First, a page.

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Why does the following not compile? The compiler gives an error for the + sign in the print line.

public class Test<T> {
  HashMap<Integer,Integer> m = new HashMap<Integer, Integer>();
  public static void main(String[] args) {
    Integer zero1 = 0;
    Integer zero2 = 0;
    Test t = new Test();
    t.m.put(1,zero1);
    t.m.put(2,zero2);
    System.out.println(t.m.get(1)+t.m.get(2)==t.m.get(2));
  }
}

I understand type erasure, but m is a HashMap<Integer,Integer>, it should not depend on the type <T> at all. Why is the compiler rejecting this? Removing <T> in the first line allows compiling, but I don't see why this shouldn't work as well.

Is this a compiler bug or is there any logic behind such behavior?

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What error do you get? –  SLaks Sep 27 '12 at 1:44
    
What's Test, and is test1 a HashMap<Integer,Integer> too? –  Luiggi Mendoza Sep 27 '12 at 1:45
    
Are you sure you have got that example right? The main method does not refer to m, and nothing refers to T. What is the exact compilation error you are getting ... and where? –  Stephen C Sep 27 '12 at 1:49
1  
Why not, if I may ask? This seems unintended behavior in the Java compiler. If it is, then I would like to get confirmation from experts before submitting a bug report. If it is not, then I would like to know why the compiler is behaving this way. What makes this question less interesting than any other, in your opinion? –  user1111929 Sep 27 '12 at 1:55
1  
+1. This is fascinating. When I run javac -Xlint:unchecked Test.java, I get warnings that the calls to put are unchecked. For some reason, when t belongs to the raw type Test, the compiler treats t.m as belonging to the raw type HashMap. –  ruakh Sep 27 '12 at 2:04

2 Answers 2

up vote 6 down vote accepted

I don't have an explanation why, but the behavior does seem to be correct-by-definition.§4.8 "Raw Types" of the Java Language Specification explicitly states that:

The type of a constructor (§8.8), instance method (§8.4, §9.4), or non-static field (§8.3) M of a raw type C that is not inherited from its superclasses or superinterfaces is the raw type that corresponds to the erasure of its type in the generic declaration corresponding to C.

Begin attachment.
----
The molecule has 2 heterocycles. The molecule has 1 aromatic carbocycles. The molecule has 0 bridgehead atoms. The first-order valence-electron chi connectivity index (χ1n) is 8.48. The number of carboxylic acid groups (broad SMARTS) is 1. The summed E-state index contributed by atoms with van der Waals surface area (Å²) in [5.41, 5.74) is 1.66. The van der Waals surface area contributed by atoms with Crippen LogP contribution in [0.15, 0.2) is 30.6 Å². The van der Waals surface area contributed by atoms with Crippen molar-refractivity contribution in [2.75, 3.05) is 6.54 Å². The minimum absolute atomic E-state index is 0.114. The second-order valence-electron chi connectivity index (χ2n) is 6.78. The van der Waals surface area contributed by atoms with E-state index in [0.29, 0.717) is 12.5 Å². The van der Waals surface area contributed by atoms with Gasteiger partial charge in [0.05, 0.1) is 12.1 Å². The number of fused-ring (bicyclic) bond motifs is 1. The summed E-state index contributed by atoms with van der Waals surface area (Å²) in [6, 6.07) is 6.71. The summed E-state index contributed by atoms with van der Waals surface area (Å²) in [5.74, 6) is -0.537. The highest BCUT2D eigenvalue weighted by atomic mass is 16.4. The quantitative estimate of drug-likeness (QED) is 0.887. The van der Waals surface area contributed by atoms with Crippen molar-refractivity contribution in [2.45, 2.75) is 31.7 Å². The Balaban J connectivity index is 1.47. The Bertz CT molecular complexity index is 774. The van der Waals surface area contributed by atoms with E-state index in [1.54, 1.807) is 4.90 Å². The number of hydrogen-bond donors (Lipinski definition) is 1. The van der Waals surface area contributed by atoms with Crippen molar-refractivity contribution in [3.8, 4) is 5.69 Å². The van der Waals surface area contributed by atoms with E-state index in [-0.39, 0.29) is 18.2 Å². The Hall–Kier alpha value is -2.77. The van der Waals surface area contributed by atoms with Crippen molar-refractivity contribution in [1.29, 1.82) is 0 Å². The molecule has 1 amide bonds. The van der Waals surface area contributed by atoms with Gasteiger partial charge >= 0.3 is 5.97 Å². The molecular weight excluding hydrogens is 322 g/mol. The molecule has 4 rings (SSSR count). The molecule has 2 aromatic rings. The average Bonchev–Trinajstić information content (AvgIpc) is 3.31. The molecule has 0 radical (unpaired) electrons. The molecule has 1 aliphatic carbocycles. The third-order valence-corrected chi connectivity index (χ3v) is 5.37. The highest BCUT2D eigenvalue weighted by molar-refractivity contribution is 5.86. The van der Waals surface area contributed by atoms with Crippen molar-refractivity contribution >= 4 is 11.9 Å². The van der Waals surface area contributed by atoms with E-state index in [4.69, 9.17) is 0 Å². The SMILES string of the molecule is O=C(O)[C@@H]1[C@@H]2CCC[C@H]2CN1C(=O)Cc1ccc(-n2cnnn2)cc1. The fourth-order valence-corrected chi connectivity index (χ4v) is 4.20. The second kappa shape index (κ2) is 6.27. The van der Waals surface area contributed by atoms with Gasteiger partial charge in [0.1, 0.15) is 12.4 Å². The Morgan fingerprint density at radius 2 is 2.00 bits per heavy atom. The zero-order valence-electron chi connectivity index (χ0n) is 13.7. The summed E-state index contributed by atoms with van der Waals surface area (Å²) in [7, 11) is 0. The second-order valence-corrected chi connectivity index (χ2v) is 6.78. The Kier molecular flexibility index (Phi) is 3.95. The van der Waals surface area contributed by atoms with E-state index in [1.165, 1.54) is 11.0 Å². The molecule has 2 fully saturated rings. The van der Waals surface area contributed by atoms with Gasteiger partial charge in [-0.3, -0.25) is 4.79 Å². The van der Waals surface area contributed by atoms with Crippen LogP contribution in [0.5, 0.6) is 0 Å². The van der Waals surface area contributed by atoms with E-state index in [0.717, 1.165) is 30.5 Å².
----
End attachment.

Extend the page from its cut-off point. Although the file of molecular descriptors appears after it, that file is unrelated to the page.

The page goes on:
In your example, the raw type C is Test (as opposed to Test<Object> or Test<Integer> or whatnot) and the non-static field M is m. As a result of the above rule, the type of t.m is the raw type HashMap, rather than HashMap<Integer, Integer>, so the return-type of t.m.get(Object) is Object rather than Integer.

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1  
I wonder what the point of this behavior is... Seems strange to me –  arshajii Sep 27 '12 at 2:11
1  
@A.R.S.: If I had to guess, my guess would be that this is an attempt on the part of the language designers to minimize the variety of interactions between raw types and parameterized types, since raw types are basically just for legacy support anyway. (Moreover, it wouldn't shock me to hear that this addresses some sort of weakness that would otherwise appear in the type system -- some sort of seemingly-checked conversion that wouldn't actually be checked -- but I can't quite think of an example of how that might arise, so I can't say for sure.) –  ruakh Sep 27 '12 at 2:15
1  
+1 So if you use a generic class as a raw type you loose the generics on its fields too. –  dcernahoschi Sep 27 '12 at 2:19
    
@A.R.S.: On further review, I find that that section of the spec gives some rationale for the fact that a non-static inner class of a raw type is itself a raw type: the concern is that said non-static inner class might refer to the type parameter of its containing type, and basically they decided not to make a special case for the situation where the non-static inner class doesn't do so. There's no corresponding rationale given for the case of a non-static field, but I guess we can infer that they didn't want different rules for Map<Integer, Integer> m as for Map<T, T> m? –  ruakh Sep 27 '12 at 2:24
    
Very interesting, ruakh. A research well done, congrats. :) –  user1111929 Sep 27 '12 at 2:29

Simply replace your line:

Test t = new Test();

by:

Test<Integer> t = new Test<Integer>();

and that will work.

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1  
I am aware that that works, my question is why what I wrote doesn't work. I see not sensible reason for the compiler to refuse this. –  user1111929 Sep 27 '12 at 2:01
    
Because it seems that Class erasure imposes the elements class's erasure to be of its same type. Strange, I admit it, very good question. –  Mik378 Sep 27 '12 at 2:13

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